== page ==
YogaUOnline: As the title promises, Empowered Aging encourages us to take responsibility, make some choices, and then pay attention to the effects on our bodies and beings. I don’t know the working title, but I’m glad you came to Empowered Aging

Ellen Saltonstall: Well, believe me, the title took a long time to develop with many different options! At first, my focus was osteoporosis, but I didn’t want to limit it to that. That’s why we came to the topic of aging as part of the title. My main message is that you’re empowered to age well

YogaUOnline: Let’s discuss the reader who is not yet dedicated to yoga, someone who is just beginning. What if they say, alright, I’ll give it 15 minutes; if it seems like it’s doing its job, then I’ll keep going? What do you suggest? 

Ellen Saltonstall: Well, try a small amount. That’s why I put the wrist series in a certain part of the menu and the chair series in a certain part. Once you’ve tried it enough times to know how to do it, the chair series takes 10 to 15 minutes.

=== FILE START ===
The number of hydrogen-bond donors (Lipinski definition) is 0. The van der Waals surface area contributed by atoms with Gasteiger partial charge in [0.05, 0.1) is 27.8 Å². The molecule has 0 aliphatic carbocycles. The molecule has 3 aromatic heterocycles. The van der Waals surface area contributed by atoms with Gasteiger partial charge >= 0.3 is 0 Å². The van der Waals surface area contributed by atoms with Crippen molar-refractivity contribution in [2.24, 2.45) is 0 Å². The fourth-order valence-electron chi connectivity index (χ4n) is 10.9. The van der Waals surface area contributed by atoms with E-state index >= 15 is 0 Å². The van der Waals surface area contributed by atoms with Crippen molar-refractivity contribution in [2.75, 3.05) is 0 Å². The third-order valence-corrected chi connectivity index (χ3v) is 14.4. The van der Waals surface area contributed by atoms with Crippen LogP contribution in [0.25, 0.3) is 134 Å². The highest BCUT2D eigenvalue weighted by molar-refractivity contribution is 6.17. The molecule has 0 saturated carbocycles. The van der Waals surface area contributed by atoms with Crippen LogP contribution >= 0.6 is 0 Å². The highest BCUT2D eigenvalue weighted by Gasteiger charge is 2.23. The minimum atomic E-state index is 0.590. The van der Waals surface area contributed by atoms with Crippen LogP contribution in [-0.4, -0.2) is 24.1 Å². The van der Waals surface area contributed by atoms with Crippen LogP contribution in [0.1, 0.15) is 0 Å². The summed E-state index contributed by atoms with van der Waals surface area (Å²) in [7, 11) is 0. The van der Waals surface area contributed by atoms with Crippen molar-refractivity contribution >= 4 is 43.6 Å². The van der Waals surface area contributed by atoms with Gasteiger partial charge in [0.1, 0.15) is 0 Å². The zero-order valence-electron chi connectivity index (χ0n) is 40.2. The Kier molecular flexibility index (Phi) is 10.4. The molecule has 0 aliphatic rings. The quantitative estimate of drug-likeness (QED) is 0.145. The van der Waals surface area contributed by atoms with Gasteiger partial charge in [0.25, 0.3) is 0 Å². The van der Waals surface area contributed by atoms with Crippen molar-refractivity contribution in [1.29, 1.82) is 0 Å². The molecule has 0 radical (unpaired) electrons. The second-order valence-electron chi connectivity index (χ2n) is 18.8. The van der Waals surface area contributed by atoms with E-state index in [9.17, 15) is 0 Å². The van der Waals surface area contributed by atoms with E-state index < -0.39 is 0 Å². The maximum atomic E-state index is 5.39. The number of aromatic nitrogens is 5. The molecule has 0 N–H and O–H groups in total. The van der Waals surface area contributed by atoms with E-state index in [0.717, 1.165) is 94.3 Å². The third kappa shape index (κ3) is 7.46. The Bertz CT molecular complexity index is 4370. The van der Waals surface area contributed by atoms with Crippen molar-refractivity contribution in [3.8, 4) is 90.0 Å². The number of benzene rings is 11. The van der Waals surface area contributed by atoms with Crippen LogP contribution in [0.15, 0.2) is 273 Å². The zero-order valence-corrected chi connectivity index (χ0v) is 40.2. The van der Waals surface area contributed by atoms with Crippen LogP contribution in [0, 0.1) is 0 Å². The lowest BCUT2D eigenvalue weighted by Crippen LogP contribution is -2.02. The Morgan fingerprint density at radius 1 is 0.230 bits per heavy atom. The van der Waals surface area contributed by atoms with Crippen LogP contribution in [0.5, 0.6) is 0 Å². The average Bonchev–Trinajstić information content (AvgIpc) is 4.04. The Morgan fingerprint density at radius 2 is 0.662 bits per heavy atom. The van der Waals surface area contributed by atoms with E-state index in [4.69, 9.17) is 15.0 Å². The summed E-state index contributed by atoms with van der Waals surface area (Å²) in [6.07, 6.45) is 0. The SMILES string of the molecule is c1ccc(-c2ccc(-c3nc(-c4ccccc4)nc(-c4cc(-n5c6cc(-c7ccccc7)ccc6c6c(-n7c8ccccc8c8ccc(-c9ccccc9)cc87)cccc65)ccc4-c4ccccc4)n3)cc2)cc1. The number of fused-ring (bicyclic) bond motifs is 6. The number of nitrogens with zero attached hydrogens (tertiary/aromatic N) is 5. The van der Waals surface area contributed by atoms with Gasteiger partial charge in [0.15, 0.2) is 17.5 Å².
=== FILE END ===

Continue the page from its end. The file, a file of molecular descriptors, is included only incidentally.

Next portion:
The supine series is an excellent daily practice if that’s all the time you have. It does a lot, and even though you’re lying on the floor, you use a lot of strength. You’re opening the body’s major joints, strengthening your core, and doing other crucial things. I hope that when people get a taste of it, they like it and then increase the number of things from the menu they’re willing to try. 

YogaUOnline: The tough part is rolling out a yoga mat and getting on it. Once they’re there, they may stay a little longer, and things feel good.

Locust Pose for Empowered Aging

Ellen Saltonstall: One of my teachers had what he called the five-minute rule. So, he would say to himself, Oh, I don’t have time for yoga today, or I just don’t have time for very much yoga. And he would start and say, “Oh, five minutes. Okay. I can do another five minutes now,” and then it would become half an hour or maybe a full hour!